Pakistan floods: 1.4 million children at risk of homelessness and disease
As many as 1.4 million children[i] face homelessness and disease following some of the worst ever floods in Pakistan, warns Save the Children.
In scenes reminiscent of the devastating floods that swept parts of the country in 2010, children are living outdoors, schools have been destroyed or damaged and agricultural crops have been lost. In many rural districts, people have only five days’ worth of food stock left.
There are concerns for the spread of COVID-19 and water-borne diseases like malaria and dengue, as a large-scale humanitarian operation gathers pace across Sindh province in Pakistan’s south-east.
Khuram Gondal, Save the Children’s Country Director in Pakistan, said:
“During the current monsoon, Sindh province has experienced some of the heaviest rainfall for nearly 90 years and more heavy rains are expected.
“More than 4 million people have been impacted by the monsoon floods and that’s equivalent to the population of a city the size of Rome.
“Make no mistake, this is an under-reported humanitarian catastrophe deserving of more attention, which would stretch the resources of the most powerful and richest nations on the planet.”
One of the major impacts of the floods is on crops and livestock. Hundreds of thousands of acres of farmlands have been damaged, leading to fears for the supply of food.
“We are hearing that in many flood-affected communities only about three per cent of households have received food assistance, with food stocks running out in five to nine days’ time, depending on whether people live in rural or urban areas,” warned Mr Gondal.
There are worries for the disruption of children’s education, too.
“A thorough assessment of the full flood damage to schools is urgently required, but in one district of Sindh our teams found damage to scores of schools, with some destroyed completely.
“As a result, we expect long-term disruption to the education of boys and girls. We are also concerned that the damage to schools may aggravate the high school drop-out ratio of children, especially girls.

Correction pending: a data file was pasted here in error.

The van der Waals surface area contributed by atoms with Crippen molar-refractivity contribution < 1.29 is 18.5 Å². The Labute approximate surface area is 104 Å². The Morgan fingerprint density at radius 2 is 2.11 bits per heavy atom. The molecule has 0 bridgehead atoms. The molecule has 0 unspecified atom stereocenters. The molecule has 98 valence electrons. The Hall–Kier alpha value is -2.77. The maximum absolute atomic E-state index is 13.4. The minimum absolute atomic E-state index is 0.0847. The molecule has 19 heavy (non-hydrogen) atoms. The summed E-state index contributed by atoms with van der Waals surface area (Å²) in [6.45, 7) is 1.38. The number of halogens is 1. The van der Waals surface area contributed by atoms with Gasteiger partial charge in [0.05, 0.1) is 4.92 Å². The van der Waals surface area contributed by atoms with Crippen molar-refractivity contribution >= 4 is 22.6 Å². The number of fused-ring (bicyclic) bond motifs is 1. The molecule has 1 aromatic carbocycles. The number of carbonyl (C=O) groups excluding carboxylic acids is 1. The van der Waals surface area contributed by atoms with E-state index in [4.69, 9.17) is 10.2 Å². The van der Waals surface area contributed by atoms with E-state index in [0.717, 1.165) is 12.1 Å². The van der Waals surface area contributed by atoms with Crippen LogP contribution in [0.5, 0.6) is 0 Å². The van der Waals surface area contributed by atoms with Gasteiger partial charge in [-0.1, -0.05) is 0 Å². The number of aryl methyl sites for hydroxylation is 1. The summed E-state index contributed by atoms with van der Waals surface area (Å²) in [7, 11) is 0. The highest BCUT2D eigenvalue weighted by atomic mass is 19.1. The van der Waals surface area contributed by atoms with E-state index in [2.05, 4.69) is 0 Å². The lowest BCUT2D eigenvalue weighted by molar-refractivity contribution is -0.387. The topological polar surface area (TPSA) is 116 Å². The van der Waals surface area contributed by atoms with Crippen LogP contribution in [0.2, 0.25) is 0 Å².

“Partially damaged schools are not safe or ready to accommodate students returning after several months of learning gaps due to COVID-19, therefore an urgent rehabilitation and reconstruction approach is needed,” said Mr Gondal.
The intense rains and floods that have battered Pakistan’s Sindh province raise the alarm for climate change, warns Save the Children.
“We know that extreme and erratic weather events pose a growing threat to children’s ability to thrive. It’s therefore never been more important for climate vulnerable communities to be supported to cope with and adapt to climate change, as well as build their resilience to hazards like floods,” added Mr Gondal.
There are fears that today’s floods could eclipse the floods from a decade ago, especially if the monsoon rains continue as predicted. But during the 2010 floods in Pakistan, international media attention led to a huge humanitarian relief effort.
“The Pakistani authorities are working very hard to support their people, but they need urgent support from the international community,” said Mr Gondal.
In response to the floods, Save the Children has mobilised humanitarian aid workers and supplies to:
- Provide 400 households with emergency tents
- Provide 700 of the most vulnerable households with emergency food rations
- Pump water out of main roads to ensure access to school buildings and basic health units
[i] According to the Health And Nutrition Development Society (HANDS)
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